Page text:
"It's impossible to keep up with them all, and that's a good thing."
January 7, 2017 5:32 AM   Subscribe

I'm totally addicted to this things and Fandor does a great job with these compilations. I love to see essays made by people who've actually seen a movie made before 2000 and know about a few more directors than just Fincher, Nolan and the Andersons.
posted by octothorpe at 6:01 AM on January 7, 2017

Metafilter: [boredom]
posted by univac at 6:50 AM on January 7, 2017 [1 favorite]

C'mon, guys! I got stuff to do this weekend!
posted by AlonzoMosleyFBI at 8:33 AM on January 7, 2017

Oh man, that Keaton one (The Elevator), distills "The Goat" down one of its best parts. He should do that with the rest of Keaton's long features.
posted by Modest House at 10:03 AM on January 7, 2017

Screw the serious stuff, that Cameron Carpenter kid needs more views
posted by gusandrews at 11:32 AM on January 7, 2017 [5 favorites]

Oh my god yes, thank you for introducing me to Cameron Carpenter's videos. They are amazing. His video on women in cinema is A++ scathing satire.
posted by Frobenius Twist at 1:32 PM on January 7, 2017 [3 favorites]

Yeah - I enjoy Every Frame a Painting, but Cameron Carpenter is the real discovery here!

“If a movie stars Jackie Chan and the other Asian, it will not work for the white eyes which can only absorb true art.”
posted by adrianhon at 3:14 PM on January 7, 2017 [3 favorites]

These sort of video essays are such a marvelous resource for learning about film and other visual media that I'm a little jealous I'm still stuck in a print and picture way of talking about it. I'd really love to get more acquainted with how one makes these essays personally, but that's moving off the point. The linked choices of videos are mostly solid, with a good mix of different ways to approach the form represented.

The response to The Marvel Symphonic Universe, A Theory of Film Music, is indeed a better way to think about the subject, though it doesn't reach the sort of completeness on the that one might expect to fit its title, nonetheless it's a fine starting point for further thought.

When Words Fail in Movies was okay. Not all that insightful, more just a compilation for the sake of it using some fun little scenes on its claimed subject. It's not something I'd refer to again.

The Revenant by Tarkovsky is a nice example of a simple concept that tells a good deal about influence and borrowing in film without needing to be all that impressive a work in itself, other than in accumulating the seeming inspirations. It's a helpful tool once someone notices the connections, but much more than that, not that it need be.

A contrasting example of clip collection is Honolulu Mon Amour, compiling clips from Magnum PI o a split screen against a sort of essay like dialogue that works with and against the images and our knowledge of their origin to suggest more than either words or images could possibly do on their own. It's a form that Godard uses, with different references and aim of course, and it relies heavily on not only cross-pollination of ideas in the video, but associations from those watching it. An impressive effort that actually does warrant a second viewing to better take it all in and get a better grip on any suggestions that may arise from it.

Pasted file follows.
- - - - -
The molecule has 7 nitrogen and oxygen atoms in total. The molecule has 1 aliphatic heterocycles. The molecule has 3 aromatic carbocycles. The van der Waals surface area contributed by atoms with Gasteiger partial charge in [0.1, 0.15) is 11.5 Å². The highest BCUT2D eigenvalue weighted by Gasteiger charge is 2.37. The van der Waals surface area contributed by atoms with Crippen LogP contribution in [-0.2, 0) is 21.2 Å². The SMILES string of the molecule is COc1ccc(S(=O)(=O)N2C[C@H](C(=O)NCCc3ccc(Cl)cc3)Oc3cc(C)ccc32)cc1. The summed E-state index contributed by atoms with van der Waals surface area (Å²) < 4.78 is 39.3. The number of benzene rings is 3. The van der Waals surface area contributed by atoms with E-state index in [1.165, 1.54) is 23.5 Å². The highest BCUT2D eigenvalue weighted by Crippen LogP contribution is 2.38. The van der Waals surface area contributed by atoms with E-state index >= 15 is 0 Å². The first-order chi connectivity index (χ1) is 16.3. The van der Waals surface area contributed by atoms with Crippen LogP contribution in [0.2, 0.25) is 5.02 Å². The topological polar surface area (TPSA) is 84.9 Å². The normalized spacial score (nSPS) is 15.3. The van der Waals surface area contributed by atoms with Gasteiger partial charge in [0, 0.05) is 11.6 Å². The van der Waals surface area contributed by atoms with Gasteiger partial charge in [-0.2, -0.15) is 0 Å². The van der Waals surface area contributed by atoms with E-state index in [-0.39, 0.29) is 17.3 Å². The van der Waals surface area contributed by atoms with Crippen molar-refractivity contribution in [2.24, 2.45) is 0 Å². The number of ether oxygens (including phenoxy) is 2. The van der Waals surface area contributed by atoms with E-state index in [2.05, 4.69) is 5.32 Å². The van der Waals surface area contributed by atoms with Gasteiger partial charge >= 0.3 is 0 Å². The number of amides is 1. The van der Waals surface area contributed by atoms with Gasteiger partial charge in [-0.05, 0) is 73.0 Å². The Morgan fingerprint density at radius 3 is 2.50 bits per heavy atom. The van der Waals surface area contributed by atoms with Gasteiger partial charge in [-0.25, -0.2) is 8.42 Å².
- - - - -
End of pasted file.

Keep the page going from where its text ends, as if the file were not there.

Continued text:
Fritz Lang is engaging enough, and a clever enough idea, but it seems to exhaust itself on one viewing as a clever assemblage more than anything else.

The Elevator is fun and a good example of what can be done with these sorts of video essays, but it isn't bringing a lot extra in terms of seeing the original work, more in getting people people to find interest in that work than expanding on it. Nothing wrong with that and it is nifty, but I've also seen some better uses of the techniques.

The Dark Knight piece was, let's say not for me. It is, I suppose, true enough as a script writing gambit if one wants to write Hollywood action type movies, so it might have some practical merit for some, but beyond that, it makes a lot of questionable assertions and takes bland screenwriting claims as more valuable than I'd have them, but, again, I guess it wasn't aimed at someone like myself anyway.

The Homeless Ghost though was quite lovely with some excellent choices in early cinema to back up its claims. It is well researched and both useful and a pleasure in its own right. It's an excellent example of the kind of essay that can go beyond informing to being suggestive of something even more than it says directly.

Screenwriters! Do the Best Words Now! Amused and is, indirectly, true enough, but the video linked in the comments, on women in film is even better. It's the kind of thing that seems like it can become a bit much if done in excess, but as just two isolated examples they're quite enjoyable.
posted by gusottertrout at 4:49 PM on January 7, 2017 [2 favorites]

Why Is Cinema has had me laughing all day!
posted by Anonymous at 7:39 PM on January 7, 2017

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